Sometimes, because of the deep periodontal pockets, eating is painful because food touches the pockets on the affected gums during chewing.
When there is infection in a tooth that creates a periodontal abscess, chewing or any pressure on the tooth produces a stabbing pain on and around the tooth.
Patients with these abscesses and weeping gums usually suffer from bad breath too.
After diagnostic tests to determine how advanced the periodontitis is, the dental tartar will be removed from the teeth, both around the crown and the root, under the gum.
The most important stage of this treatment is that the patient understands the problem and begins to use good dental hygiene habits and follows the periodontist’s advice.
OTHER CASES THAT SHOULD BE TREATED BY A PERIODONTIST
The pathological process in the gum and the bone supporting the teeth must also be treated. At our dental clinic in Barcelona, we work with dentists specialising in periodontics, who can offer complementary treatments like reconstructive treatment using prostheses and esthetic dentistry.
Crown lengthening or dental crowns
There are two main cases where this treatment can be used.
- Severe loss of tooth structure, because of deep decay or deep cracks. In these cases, if the damage extends under the gum line, the natural tooth must be exposed so that the specialist dentist who fixes the crown or porcelain inlay has enough dental material available to support the final reconstruction. This also ensures that it does not invade the gum and stops it from becoming constantly inflamed.
- Short teeth or smiles with excess gum. In these cases, at our dental clinic in Barcelona, Barcelona Dental Studio, we use very sophisticated techniques and very advanced esthetic dentistry treatments to help us remodel our patients’ smiles.
Periodontal treatments help patients keep their teeth strong and their mouths healthy.
What is crown lengthening?
Crown lengthening is a surgical treatment that aims to remodel the gum contour to make it easier to fit a prosthetic crown and, in some cases, to improve the look of the smile.
When to use crown lengthening
1.Very damaged teeth that need a prosthetic crown
When damage to the tooth extends below the gum, the gum contour must be modified to expose the tooth structure as this increases the surface area that can be used to cement the prosthetic crown and keep the crown above the gum line to prevent it invading the biological space.
2.Smiles with excess gum and very short teeth
This method is used for patients with high smile lines. These are smiles where excess gum can be seen and in some cases the gum covers part of the crown, making the teeth look very small.
For patients who want longer teeth because when they smile they reveal excess gum, the best esthetic solution is crown lengthening and then adding porcelain crowns.
In these cases, where the procedure is for esthetic reasons, the treatment should be coordinated by a dentist specialising in esthetic dentistry and is usually applied to all the anterior/front teeth that are visible when smiling.
Steps involved in crown lengthening
For molars with badly damaged crowns
The molar must be treated to eliminate surface decay and endodontic treatment (root canal) if necessary.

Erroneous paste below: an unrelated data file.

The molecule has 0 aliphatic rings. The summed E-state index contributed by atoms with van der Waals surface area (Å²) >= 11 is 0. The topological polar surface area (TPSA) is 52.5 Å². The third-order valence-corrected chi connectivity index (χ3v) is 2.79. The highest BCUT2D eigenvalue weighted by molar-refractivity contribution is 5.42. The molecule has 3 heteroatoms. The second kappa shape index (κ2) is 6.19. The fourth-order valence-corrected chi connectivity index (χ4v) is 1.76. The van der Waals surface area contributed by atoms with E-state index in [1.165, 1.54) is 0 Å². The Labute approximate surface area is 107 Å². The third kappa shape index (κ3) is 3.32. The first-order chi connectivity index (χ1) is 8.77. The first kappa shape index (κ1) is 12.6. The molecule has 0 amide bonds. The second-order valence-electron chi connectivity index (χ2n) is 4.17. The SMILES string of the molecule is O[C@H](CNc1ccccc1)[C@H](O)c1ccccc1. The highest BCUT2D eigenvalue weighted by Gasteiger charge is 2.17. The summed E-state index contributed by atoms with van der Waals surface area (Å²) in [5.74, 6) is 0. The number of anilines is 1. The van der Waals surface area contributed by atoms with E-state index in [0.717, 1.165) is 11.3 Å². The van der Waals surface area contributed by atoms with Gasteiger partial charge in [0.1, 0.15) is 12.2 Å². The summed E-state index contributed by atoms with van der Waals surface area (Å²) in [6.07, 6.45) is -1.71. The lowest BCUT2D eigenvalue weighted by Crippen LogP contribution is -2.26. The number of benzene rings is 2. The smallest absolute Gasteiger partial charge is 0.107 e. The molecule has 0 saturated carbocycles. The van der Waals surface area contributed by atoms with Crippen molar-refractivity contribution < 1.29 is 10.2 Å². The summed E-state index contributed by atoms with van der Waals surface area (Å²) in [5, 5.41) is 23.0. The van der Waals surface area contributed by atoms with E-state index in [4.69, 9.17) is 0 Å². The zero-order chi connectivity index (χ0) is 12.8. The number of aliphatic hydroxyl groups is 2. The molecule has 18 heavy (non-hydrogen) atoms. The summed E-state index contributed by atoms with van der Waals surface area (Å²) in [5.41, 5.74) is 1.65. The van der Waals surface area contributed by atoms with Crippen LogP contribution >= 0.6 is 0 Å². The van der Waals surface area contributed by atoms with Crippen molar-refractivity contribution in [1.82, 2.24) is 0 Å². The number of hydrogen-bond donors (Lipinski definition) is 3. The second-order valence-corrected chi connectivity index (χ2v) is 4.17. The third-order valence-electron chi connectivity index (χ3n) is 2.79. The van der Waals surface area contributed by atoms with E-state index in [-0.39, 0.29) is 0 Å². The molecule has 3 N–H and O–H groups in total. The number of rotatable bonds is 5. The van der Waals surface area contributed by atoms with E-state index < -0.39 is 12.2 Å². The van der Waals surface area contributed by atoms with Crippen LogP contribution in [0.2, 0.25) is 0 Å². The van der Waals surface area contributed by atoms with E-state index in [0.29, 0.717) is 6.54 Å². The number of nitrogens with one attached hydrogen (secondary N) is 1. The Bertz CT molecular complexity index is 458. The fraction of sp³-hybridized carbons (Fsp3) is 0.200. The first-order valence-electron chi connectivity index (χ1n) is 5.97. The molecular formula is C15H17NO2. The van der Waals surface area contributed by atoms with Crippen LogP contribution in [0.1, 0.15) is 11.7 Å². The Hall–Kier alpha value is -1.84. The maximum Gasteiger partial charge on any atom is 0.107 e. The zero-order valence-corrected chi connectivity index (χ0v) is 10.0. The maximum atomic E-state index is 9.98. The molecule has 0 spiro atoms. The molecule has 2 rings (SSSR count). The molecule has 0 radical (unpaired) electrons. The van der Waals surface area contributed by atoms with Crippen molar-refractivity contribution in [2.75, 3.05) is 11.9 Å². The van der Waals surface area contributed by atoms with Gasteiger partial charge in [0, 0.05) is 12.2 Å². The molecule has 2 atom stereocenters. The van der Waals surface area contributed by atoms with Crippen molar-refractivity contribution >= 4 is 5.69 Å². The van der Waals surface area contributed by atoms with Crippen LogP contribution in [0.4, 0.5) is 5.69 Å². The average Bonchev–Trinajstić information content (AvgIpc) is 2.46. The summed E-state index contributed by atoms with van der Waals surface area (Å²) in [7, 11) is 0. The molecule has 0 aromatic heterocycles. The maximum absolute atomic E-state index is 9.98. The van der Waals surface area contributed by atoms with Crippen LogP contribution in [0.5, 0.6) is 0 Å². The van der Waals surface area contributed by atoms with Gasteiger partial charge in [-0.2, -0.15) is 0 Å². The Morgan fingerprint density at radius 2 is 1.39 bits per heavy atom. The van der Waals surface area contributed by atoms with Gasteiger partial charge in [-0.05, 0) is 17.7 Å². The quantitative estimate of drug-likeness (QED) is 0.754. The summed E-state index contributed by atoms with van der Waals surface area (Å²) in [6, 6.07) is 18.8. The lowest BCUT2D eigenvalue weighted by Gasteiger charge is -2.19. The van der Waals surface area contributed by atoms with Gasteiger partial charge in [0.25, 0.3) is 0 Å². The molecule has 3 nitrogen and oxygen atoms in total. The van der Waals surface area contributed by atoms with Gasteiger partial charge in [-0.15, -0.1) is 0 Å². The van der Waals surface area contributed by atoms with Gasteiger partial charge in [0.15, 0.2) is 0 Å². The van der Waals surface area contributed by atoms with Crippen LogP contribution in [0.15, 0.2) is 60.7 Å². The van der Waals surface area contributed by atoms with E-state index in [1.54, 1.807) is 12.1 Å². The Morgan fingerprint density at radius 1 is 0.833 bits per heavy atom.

Once the tooth is free from decay, the patient is referred to a periodontist for surgery and suturing.
A week later, the patient returns to the periodontist for a check-up and to have the sutures removed.
Between two and three weeks after the sutures have been removed, the tooth is reconstructed, and a prosthetic crown is then added, or a porcelain inlay or a composite inlay.
For high smile lines or short teeth
Following assessment by a dentist specialising in esthetic dentistry and a periodontist, the smile will be analysed esthetically, and a digital design produced to create a surgical guide that will be used to lengthen the crowns of the teeth being treated.
For crown lengthening of anterior teeth to improve the smile, there is usually a wait of around three months between surgery and fitting the porcelain crowns.
Scaling and root planing
What is scaling and root planing?
Scaling and root planing is a treatment option offered by the periodontist in Barcelona for patients with periodontal disease.
In Barcelona, this treatment is commonly known as curettage. However, curettage refers to removal of the affected or infected soft tissue which also helps to separate the inflamed gum from the tooth and speed up recovery after the treatment. Root planing is the removal of hard substance that forms on the teeth created by bacterial plaque. This hard substance is called dental tartar.
In scaling and root planing treatment the periodontist eliminates all the dental tartar that is attached to the tooth and its root, to improve the health of the supporting tissues that surround the affected tooth.
Steps involved in scaling and root planing
1. Evaluation of the full mouth x-ray.
The periodontist will examine the full mouth x-ray to see whether there is any bone loss and whether it is localised or more general.
2. Periodontal probe
When dental tartar has penetrated between the gum and the tooth, the gum becomes inflamed and separates from the tooth forming what is known as a periodontal pocket. This is like a flap that allows bacterial deposits and food debris to build-up and worsens the condition of the gum even further.
When these deposits build-up inside the gum they also begin to affect the bone and gradually destroy it.
The periodontist can use the periodontal probe to decide how deep these periodontal pockets are and how much bone has been lost. The dentist can determine how severe the gum disease is and how far down he will need to clean to correctly treat the gums.
3. Scaling and root planing
The periodontist uses ultrasonic equipment and sharp, narrow instruments to penetrate the inflamed gum and remove the dental tartar attached to the surface of both the crown and the tooth root as well as removing infected dental tissue.
This procedure is usually done in quadrants; the mouth is divided into four quadrants and each is cleaned in turn. It is very important that all sections are cleaned quickly to stop the clean sections being contaminated by those not yet cleaned.